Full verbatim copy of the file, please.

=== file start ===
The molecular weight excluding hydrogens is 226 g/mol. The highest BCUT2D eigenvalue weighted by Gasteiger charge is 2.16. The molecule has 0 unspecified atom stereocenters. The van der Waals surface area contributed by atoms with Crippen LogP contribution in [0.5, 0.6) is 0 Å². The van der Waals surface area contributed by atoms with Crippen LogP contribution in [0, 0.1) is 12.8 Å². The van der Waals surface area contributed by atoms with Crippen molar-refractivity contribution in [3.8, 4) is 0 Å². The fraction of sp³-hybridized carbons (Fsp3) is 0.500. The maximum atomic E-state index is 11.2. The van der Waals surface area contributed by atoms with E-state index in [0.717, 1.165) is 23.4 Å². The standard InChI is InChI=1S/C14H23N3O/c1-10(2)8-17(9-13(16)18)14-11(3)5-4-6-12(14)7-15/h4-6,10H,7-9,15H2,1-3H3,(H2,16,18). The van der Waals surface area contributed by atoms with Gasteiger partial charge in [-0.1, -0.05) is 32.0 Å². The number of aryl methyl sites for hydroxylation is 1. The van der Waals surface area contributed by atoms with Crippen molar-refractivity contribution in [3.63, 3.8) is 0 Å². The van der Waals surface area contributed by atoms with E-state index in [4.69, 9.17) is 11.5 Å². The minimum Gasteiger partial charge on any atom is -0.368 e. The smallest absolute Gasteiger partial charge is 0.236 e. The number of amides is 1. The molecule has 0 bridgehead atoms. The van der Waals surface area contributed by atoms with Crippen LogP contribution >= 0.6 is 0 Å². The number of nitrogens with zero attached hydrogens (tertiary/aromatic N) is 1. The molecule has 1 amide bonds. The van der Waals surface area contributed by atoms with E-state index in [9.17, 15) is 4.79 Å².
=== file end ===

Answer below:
The molecular weight excluding hydrogens is 226 g/mol. The highest BCUT2D eigenvalue weighted by Gasteiger charge is 2.16. The molecule has 0 unspecified atom stereocenters. The van der Waals surface area contributed by atoms with Crippen LogP contribution in [0.5, 0.6) is 0 Å². The van der Waals surface area contributed by atoms with Crippen LogP contribution in [0, 0.1) is 12.8 Å². The van der Waals surface area contributed by atoms with Crippen molar-refractivity contribution in [3.8, 4) is 0 Å². The fraction of sp³-hybridized carbons (Fsp3) is 0.500. The maximum atomic E-state index is 11.2. The van der Waals surface area contributed by atoms with E-state index in [0.717, 1.165) is 23.4 Å². The standard InChI is InChI=1S/C14H23N3O/c1-10(2)8-17(9-13(16)18)14-11(3)5-4-6-12(14)7-15/h4-6,10H,7-9,15H2,1-3H3,(H2,16,18). The van der Waals surface area contributed by atoms with Gasteiger partial charge in [-0.1, -0.05) is 32.0 Å². The number of aryl methyl sites for hydroxylation is 1. The van der Waals surface area contributed by atoms with Crippen molar-refractivity contribution in [3.63, 3.8) is 0 Å². The van der Waals surface area contributed by atoms with E-state index in [4.69, 9.17) is 11.5 Å². The minimum Gasteiger partial charge on any atom is -0.368 e. The smallest absolute Gasteiger partial charge is 0.236 e. The number of amides is 1. The molecule has 0 bridgehead atoms. The van der Waals surface area contributed by atoms with Crippen LogP contribution >= 0.6 is 0 Å². The number of nitrogens with zero attached hydrogens (tertiary/aromatic N) is 1. The molecule has 1 amide bonds. The van der Waals surface area contributed by atoms with E-state index in [9.17, 15) is 4.79 Å².